Ginger and onion char well over the stovetop because they are dense and can stand up to direct flames. Other vegetables that can stand up to this type of heat are going to be sturdy and hearty, like whole or halved heads of cauliflower and broccoli, stalks of celery, or large carrots. The carrots will caramelize, adding sweetness but also a little bitterness, while the cauliflower and celery will add deep vegetal flavors for a vegetable stock made with few ingredients. These types of vegetables make for a great stock with the addition of aromatics like rosemary and dried chile pods.
Charring doesn’t have to happen over the stovetop, and for some small or leafy vegetables, it makes more sense to char them in a hot pan or in an oven on a sheet pan, tossed with a little oil. You can try roasting vegetable scraps, like leek tops, chard stems, and broken bits of cremini mushrooms, at a medium-high temperature until they’re crispy and dark, then add them to a pot of water with a sheet of kombu and a handful of bonito flakes for a dashi-style stock. If you taste the stock and it still needs a touch more umami, you can swirl in a small spoonful of miso.
Thick wedges of tomatoes, big poblano peppers, halved heads of garlic, and even those frozen Parmesan rinds can be oiled and grilled over high heat until they’re blistered and black.
If you have a grill—preferably charcoal, because of its smoky qualities—the possibilities for making a charred stock open up even wider. Thick wedges of tomatoes, big poblano peppers, halved heads of garlic, and even those frozen Parmesan rinds can be oiled and grilled over high heat until they’re blistered and black. You can place those vegetables and cheese ends in a pot, cover them with water, season them with salt, and simmer them until you have an incredibly spicy, garlic-forward tomato stock that you can use for a Minestrone-type soup or to braise beef short ribs.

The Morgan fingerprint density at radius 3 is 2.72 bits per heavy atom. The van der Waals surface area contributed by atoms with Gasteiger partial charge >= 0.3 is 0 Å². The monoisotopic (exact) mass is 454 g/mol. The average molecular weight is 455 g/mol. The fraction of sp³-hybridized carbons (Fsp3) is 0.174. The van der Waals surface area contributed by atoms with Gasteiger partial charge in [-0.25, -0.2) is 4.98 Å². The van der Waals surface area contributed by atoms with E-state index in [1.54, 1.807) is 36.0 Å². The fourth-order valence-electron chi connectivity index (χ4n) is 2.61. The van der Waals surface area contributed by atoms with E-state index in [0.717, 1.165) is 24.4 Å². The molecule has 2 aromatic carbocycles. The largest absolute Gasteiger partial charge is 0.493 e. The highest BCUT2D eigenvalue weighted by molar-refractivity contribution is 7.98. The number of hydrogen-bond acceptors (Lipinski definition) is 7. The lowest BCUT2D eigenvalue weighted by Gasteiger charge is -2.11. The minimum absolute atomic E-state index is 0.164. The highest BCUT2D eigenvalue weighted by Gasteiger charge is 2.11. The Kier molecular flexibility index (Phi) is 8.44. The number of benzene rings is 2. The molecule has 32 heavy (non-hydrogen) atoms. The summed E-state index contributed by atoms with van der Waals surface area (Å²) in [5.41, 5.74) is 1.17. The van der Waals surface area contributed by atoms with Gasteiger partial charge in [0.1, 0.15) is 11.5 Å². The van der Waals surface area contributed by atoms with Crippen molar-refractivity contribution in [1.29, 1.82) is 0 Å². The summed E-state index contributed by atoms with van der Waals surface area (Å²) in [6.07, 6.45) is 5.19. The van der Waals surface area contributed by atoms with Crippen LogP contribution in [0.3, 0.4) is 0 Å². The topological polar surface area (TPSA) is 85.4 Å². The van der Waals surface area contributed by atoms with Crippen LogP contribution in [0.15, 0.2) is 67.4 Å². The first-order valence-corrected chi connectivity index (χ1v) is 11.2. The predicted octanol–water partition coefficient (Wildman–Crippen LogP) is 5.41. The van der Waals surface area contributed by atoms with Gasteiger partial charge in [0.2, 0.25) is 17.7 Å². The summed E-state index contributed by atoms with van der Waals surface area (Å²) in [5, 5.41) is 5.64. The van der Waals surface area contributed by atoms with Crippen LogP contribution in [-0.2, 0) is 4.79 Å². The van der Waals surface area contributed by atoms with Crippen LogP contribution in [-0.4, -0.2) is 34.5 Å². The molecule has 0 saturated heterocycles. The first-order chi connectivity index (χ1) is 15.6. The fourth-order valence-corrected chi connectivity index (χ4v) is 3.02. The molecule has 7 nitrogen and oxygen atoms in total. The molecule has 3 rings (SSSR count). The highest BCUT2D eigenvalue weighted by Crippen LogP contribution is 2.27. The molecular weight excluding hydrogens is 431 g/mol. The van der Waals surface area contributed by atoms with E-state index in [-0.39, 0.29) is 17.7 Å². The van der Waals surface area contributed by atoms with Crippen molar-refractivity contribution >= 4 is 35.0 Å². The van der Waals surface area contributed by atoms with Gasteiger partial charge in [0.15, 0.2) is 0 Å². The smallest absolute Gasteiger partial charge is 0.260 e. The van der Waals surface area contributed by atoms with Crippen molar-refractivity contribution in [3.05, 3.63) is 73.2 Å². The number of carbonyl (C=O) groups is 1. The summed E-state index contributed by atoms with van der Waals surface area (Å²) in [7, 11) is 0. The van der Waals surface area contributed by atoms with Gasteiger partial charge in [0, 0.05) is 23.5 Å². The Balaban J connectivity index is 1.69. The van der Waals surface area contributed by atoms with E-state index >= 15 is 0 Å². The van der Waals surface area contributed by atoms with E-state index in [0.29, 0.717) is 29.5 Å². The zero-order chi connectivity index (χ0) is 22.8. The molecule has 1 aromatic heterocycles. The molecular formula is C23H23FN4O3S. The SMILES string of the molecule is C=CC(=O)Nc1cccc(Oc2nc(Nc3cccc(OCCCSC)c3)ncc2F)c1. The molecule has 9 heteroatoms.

For a charred chicken stock like the one I used to turn into brothy penne soup, you can grill a whole four-to-five-pound chicken that’s been cut into parts (or even just a package of chicken wings) until it’s deeply browned, crisp, and burned in some places before adding it to a Dutch oven with star anise, clove, cinnamon, and about five quarts of water for a light chicken broth that’s sippable straight from the bowl, and so transformative—like you’re drinking the essence of coziness in an imaginary plush armchair next to a large fireplace. It’s warming, smoky, and rich. A bowl of this with a squeeze of lemon, tender poached chicken, and just-steamed rice yields a fuller-flavored chicken and rice soup to soothe the blues of winter.
If you’re feeling adventurous and you have a wood-fired fireplace, you can even try (with caution) charring whole vegetables and pieces of meat directly on coals. Just toss whole onions, leeks, or globe eggplant, still in their skins, into the embers. Once they’ve been charred all over, cool them off and gently rub away the burnt outer layer of skin.
As a child, you’re told not to play with fire, and even as a young cook, the first thing you learn is that burning things is bad. But I’m wiser now, I cook a little slower, and I’m more attuned—just like a good charred stock should be.